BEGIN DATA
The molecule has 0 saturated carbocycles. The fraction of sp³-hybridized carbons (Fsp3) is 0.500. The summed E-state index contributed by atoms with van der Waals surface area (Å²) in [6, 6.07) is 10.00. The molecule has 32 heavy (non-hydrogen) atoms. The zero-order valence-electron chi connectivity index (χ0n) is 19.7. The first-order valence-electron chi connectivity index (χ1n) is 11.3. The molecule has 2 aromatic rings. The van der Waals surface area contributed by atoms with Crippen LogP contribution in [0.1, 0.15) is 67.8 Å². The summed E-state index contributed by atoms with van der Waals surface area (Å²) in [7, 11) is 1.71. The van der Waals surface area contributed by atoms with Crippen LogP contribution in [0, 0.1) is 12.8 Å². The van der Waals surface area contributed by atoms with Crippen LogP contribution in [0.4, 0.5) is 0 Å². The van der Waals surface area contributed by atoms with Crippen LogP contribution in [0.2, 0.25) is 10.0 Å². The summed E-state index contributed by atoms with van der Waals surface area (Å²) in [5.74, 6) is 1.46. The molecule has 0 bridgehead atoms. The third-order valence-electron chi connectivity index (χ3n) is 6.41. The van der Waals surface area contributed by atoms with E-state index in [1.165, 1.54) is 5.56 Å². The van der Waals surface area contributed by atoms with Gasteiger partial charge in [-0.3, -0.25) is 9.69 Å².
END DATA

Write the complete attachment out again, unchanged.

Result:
The molecule has 0 saturated carbocycles. The fraction of sp³-hybridized carbons (Fsp3) is 0.500. The summed E-state index contributed by atoms with van der Waals surface area (Å²) in [6, 6.07) is 10.00. The molecule has 32 heavy (non-hydrogen) atoms. The zero-order valence-electron chi connectivity index (χ0n) is 19.7. The first-order valence-electron chi connectivity index (χ1n) is 11.3. The molecule has 2 aromatic rings. The van der Waals surface area contributed by atoms with Crippen LogP contribution in [0.1, 0.15) is 67.8 Å². The summed E-state index contributed by atoms with van der Waals surface area (Å²) in [7, 11) is 1.71. The van der Waals surface area contributed by atoms with Crippen LogP contribution in [0, 0.1) is 12.8 Å². The van der Waals surface area contributed by atoms with Crippen LogP contribution in [0.4, 0.5) is 0 Å². The van der Waals surface area contributed by atoms with Crippen LogP contribution in [0.2, 0.25) is 10.0 Å². The summed E-state index contributed by atoms with van der Waals surface area (Å²) in [5.74, 6) is 1.46. The molecule has 0 bridgehead atoms. The third-order valence-electron chi connectivity index (χ3n) is 6.41. The van der Waals surface area contributed by atoms with E-state index in [1.165, 1.54) is 5.56 Å². The van der Waals surface area contributed by atoms with Gasteiger partial charge in [-0.3, -0.25) is 9.69 Å².